Earth observation is becoming increasingly useful for glaciology and the physical sciences. What about in your field?
There is huge application for satellite technology in our field. For the islands, we have already been using satellite imagery to understand the distribution of species and how to map them. Researchers working in the McMurdo Dry Valleys have been using infra-red channels on satellites to understand temperature variation and ground tracing. As temperature influences organisms, you can start to understand why distributions are occurring the way they are.
During your acceptance lecture you pressed the fact that polar scientist cannot be content to just do their science, but also need to get more engaged in communicating their findings. Can you tell us why?
In most cases, science funding comes from governments, and hence from citizens. So we have a duty to say that there is a problem, and that it’s going to take some real effort to solve it. Debate is healthy, of course, and there are items that still need to be debated, but there are some pretty clear indications, very well supported by science, and we have to go out and say this.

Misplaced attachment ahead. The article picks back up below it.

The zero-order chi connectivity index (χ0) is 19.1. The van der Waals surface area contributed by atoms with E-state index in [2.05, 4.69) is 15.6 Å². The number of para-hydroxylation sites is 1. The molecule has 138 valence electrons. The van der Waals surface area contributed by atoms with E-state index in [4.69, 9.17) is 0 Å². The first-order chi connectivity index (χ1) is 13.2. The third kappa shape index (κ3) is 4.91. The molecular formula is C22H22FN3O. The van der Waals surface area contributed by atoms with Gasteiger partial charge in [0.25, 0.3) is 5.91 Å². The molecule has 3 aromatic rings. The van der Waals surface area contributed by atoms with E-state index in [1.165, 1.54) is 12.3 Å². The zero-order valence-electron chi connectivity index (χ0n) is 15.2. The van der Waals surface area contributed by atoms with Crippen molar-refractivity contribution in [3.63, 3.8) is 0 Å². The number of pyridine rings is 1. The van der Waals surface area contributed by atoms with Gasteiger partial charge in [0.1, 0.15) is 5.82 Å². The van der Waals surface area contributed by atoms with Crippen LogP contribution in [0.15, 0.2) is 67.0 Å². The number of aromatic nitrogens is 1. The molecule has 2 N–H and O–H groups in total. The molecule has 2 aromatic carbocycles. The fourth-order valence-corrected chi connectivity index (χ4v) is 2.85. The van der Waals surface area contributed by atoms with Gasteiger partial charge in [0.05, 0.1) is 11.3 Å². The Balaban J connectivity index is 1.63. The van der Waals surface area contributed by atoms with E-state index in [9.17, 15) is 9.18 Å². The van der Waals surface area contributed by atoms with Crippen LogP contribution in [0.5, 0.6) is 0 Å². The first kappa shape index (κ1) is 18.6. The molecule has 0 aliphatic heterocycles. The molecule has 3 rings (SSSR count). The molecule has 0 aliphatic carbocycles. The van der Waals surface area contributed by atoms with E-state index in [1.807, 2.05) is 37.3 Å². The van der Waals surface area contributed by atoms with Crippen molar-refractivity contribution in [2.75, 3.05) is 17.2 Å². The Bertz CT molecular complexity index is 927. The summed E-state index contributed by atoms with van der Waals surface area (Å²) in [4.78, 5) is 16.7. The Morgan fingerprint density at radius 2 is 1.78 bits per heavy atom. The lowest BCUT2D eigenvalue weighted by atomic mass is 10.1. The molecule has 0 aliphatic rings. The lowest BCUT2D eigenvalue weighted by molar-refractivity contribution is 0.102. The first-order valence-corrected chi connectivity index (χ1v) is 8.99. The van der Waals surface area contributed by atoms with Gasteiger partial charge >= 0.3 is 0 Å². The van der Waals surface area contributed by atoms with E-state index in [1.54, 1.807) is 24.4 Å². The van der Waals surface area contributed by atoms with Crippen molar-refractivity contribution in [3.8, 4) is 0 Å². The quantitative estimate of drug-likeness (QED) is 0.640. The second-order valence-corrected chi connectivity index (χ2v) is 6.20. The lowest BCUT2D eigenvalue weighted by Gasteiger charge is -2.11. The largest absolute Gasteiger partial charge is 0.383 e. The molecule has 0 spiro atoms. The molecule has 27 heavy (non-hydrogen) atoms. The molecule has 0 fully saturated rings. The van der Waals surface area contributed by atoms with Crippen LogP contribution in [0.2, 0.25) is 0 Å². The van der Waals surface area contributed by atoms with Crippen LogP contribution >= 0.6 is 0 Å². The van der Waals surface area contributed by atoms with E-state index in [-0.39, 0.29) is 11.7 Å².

Some scientist will say that this is not their role.
Well, I think some scientists actually have to get into the policy business, even if it’s not everybody’s role. I think that where you have clear evidence supported through multiple studies, you actually can’t afford to sit back and say “well I don’t really want to become engaged with you”. You have to communicate the message. I think it is socially irresponsible not to do so.
An outstanding researcher and world-renowned advisor to the Antarctic Treaty System, Steven Chown is currently Head of the School of Biological Sciences at Monash University in Melbourne, Australia. of Stellenbosch University in South Africa. He was the first to be awarded the Martha T. Muse Prize for Science and Policy in Antarctica when he was a professor at Stellenbosch University in South Africa,